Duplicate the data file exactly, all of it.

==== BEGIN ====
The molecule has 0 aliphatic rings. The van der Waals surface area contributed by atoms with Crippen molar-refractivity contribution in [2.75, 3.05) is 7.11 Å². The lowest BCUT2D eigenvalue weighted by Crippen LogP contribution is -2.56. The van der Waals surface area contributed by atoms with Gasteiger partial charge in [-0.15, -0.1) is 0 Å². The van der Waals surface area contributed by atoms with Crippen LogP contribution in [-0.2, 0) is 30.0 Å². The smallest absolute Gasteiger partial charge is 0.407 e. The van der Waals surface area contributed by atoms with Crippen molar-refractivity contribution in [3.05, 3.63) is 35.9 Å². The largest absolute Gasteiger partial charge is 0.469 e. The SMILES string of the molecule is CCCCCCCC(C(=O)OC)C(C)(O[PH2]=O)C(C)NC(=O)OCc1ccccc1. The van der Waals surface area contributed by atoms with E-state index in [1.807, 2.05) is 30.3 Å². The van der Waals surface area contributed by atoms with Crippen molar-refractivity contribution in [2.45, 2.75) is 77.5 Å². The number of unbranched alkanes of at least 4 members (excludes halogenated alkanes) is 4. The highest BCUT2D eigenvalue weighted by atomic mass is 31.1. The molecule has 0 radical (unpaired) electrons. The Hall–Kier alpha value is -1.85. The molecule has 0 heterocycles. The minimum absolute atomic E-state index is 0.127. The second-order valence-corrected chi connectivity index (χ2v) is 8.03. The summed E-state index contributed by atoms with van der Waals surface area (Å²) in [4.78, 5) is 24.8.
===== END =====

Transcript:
The molecule has 0 aliphatic rings. The van der Waals surface area contributed by atoms with Crippen molar-refractivity contribution in [2.75, 3.05) is 7.11 Å². The lowest BCUT2D eigenvalue weighted by Crippen LogP contribution is -2.56. The van der Waals surface area contributed by atoms with Gasteiger partial charge in [-0.15, -0.1) is 0 Å². The van der Waals surface area contributed by atoms with Crippen LogP contribution in [-0.2, 0) is 30.0 Å². The smallest absolute Gasteiger partial charge is 0.407 e. The van der Waals surface area contributed by atoms with Crippen molar-refractivity contribution in [3.05, 3.63) is 35.9 Å². The largest absolute Gasteiger partial charge is 0.469 e. The SMILES string of the molecule is CCCCCCCC(C(=O)OC)C(C)(O[PH2]=O)C(C)NC(=O)OCc1ccccc1. The van der Waals surface area contributed by atoms with E-state index in [1.807, 2.05) is 30.3 Å². The van der Waals surface area contributed by atoms with Crippen molar-refractivity contribution in [2.45, 2.75) is 77.5 Å². The number of unbranched alkanes of at least 4 members (excludes halogenated alkanes) is 4. The highest BCUT2D eigenvalue weighted by atomic mass is 31.1. The molecule has 0 radical (unpaired) electrons. The Hall–Kier alpha value is -1.85. The molecule has 0 heterocycles. The minimum absolute atomic E-state index is 0.127. The second-order valence-corrected chi connectivity index (χ2v) is 8.03. The summed E-state index contributed by atoms with van der Waals surface area (Å²) in [4.78, 5) is 24.8.